The New York Times reports that critics, "noting the racial imbalances in how some crimes are processed," have persuaded three New York colleges to drop the "Have you ever been arrested or convicted of a felony?" question from their applications.
State Attorney General Eric. T. Schneiderman reviewed 70 colleges and universities after the Center for Community Alternatives advocacy group raised concerns. Only St. John's Catholic University, Five Towns College, in Dix Hills, Long Island, and Dowling College, in Oakdale, Long Island, agreed to comply with the proposed changes.
Schneiderman said in a statement that "an arrest or police stop that did not result in a conviction, or a criminal record that was sealed or expunged, should not — indeed must not — be a standard question on a college application," because "such a question can serve only to discourage New Yorkers from seeking a higher education."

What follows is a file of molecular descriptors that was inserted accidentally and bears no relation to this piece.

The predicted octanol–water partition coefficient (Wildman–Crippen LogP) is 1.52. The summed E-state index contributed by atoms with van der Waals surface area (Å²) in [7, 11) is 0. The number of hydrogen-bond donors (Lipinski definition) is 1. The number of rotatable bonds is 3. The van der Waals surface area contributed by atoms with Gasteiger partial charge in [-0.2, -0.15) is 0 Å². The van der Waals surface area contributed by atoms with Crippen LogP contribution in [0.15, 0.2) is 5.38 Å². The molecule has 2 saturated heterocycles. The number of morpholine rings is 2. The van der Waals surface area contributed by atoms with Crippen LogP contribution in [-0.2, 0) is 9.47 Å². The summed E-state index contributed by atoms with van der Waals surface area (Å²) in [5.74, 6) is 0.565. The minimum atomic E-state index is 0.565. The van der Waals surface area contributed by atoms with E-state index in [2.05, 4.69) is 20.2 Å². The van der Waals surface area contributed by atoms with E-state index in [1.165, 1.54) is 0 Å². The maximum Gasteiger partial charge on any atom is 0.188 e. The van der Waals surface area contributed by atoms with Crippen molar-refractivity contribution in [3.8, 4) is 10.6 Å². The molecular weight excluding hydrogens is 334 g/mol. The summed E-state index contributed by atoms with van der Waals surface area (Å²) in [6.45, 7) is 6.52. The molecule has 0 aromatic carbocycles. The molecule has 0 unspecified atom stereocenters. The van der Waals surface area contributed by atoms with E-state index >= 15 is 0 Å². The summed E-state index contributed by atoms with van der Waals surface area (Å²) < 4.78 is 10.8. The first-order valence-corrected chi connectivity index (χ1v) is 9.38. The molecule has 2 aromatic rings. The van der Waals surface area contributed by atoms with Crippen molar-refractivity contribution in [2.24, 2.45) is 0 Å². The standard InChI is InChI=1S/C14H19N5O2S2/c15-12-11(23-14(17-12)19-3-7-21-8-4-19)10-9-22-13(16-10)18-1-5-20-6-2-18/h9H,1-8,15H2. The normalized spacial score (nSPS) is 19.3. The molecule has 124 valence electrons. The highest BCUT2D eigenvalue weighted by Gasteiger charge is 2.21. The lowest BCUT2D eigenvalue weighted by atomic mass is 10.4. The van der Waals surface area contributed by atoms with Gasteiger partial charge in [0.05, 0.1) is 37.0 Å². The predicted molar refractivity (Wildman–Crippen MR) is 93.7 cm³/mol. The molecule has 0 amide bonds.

The Center for Community Alternatives in 2010 published a study that found that "students with criminal records were no more likely to pose a risk to campus safety, and that lowering barriers to education could be a powerful way to reduce recidivism."
"Susan Barr, the interim president of Five Towns, said the inquiry by the attorney general's office had come as a surprise," according to the Times, but that she did not object to the requested change, because, as Barr said, "Sometimes kids do things they regret. We want to give them a chance."
The colleges agreed to use criminal history to disqualify applicants if a conviction poses a threat to public safety or property, or if it interferes with an academic program or student responsibility. Read more at The New York Times.